Neil DeGrasse Tyson is great as the host of the new Cosmos series—but the show lacks many female scientists.
Over the past two months, I’ve been watching the new Cosmos and enjoying it very much. Thirty years after the debut of Carl Sagan’s must-see journey through science, the new version hosted by astrophysicist Neil DeGrasse Tyson is impressive.
But (of course there is a but!) I soon started wondering where the female scientists were on the show. How can you spend most of an episode on Giordano Bruno, who wasn’t even technically a scientist, and not mention earlier martyrs to church hypocrisy such as Hypatia? And in the series’ fourth episode on astronomer William Herschel, how could you ignore his sister Caroline, who was that rare woman in science who got some real credit in her lifetime? It wasn’t until the eighth episode that women like Annie Jump Cannon, Cecilia Payne-Gaposchkin, and Henrietta Leavitt got some attention. Cosmos did a great job with their stories, but it felt a little too late and women in science shouldn’t be limited to one episode “for the ladies.” Considering how much discussion there is about the dearth of women in STEM, it’s surprising that Cosmos has ignored the contributions of some important women, especially since many never got the accolades they deserved in their lifetimes.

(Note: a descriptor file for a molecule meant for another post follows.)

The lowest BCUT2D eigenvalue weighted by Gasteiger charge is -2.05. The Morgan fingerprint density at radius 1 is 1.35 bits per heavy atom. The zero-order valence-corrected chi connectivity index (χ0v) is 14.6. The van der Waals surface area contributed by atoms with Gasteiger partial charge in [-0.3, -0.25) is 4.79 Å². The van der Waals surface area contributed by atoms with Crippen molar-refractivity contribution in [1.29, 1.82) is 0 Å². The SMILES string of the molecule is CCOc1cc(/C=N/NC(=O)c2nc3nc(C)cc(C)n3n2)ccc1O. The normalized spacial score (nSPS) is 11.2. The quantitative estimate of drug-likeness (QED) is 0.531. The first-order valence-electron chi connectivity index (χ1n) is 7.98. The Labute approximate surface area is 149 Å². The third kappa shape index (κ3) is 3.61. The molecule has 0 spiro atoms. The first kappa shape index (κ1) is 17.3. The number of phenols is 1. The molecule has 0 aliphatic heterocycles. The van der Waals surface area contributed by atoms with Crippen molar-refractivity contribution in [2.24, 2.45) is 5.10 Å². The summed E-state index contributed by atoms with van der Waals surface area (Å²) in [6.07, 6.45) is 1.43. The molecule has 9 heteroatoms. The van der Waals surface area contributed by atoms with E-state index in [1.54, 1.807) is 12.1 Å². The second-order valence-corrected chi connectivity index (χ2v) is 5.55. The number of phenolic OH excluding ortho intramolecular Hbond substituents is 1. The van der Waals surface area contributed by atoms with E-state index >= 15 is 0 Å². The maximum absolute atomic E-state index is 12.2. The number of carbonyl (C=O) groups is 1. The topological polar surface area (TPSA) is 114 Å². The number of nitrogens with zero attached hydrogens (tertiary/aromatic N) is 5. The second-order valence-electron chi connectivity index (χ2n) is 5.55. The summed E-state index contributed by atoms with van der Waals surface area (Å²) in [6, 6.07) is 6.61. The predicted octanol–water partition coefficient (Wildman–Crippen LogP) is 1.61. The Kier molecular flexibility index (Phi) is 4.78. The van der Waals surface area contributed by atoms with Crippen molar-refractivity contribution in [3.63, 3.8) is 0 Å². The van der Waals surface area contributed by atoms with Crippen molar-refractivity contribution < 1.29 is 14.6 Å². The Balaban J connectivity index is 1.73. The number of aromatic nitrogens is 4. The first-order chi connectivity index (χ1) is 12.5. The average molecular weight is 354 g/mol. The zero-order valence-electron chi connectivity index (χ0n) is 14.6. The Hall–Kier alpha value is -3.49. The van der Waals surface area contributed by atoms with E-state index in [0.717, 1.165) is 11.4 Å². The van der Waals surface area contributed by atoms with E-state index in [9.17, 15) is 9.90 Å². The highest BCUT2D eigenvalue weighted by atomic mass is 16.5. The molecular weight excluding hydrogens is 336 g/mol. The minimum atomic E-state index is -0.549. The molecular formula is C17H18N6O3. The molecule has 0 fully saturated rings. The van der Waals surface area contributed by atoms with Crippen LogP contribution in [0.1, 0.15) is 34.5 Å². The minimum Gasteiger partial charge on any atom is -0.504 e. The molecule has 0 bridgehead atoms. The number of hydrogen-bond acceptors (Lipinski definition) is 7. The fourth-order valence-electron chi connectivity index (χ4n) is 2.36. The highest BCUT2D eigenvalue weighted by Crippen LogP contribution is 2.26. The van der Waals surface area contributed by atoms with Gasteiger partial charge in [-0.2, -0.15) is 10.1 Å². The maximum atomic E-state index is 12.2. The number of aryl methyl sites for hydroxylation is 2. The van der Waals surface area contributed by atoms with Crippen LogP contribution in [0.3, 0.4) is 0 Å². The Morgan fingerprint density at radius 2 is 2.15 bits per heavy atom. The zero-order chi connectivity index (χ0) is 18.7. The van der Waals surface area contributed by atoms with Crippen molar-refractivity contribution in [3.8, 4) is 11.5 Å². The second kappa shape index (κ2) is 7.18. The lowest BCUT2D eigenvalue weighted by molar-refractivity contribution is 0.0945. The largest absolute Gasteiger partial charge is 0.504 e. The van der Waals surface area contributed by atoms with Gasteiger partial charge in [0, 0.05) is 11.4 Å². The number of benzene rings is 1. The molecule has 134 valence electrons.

Here are five female scientists every Cosmos fan should know about:
Hypatia of Alexandria (b. 350-370 AD, d. 415-416 AD)
Hypatia was an Egyptian mathematician, astronomer, and philosopher. Her father Theon was a noted scholar, and he encouraged his daughter to study math and astronomy. Hypatia soon became known as a skilled teacher and public speaker, and her fans often traveled long distances to see her. Her biggest contribution was to mathematics, where her work on conic sections led to geometric concepts including hyperbolas, parabolas, and ellipses. Sadly, Hypatia may be best known for her gruesome death. A mob of Christians, suspicious of her pagan leanings and angry about her perceived role in a feud between two political leaders over the propriety of public dancing, attacked her on her way home and beat her to death with pieces of broken pottery.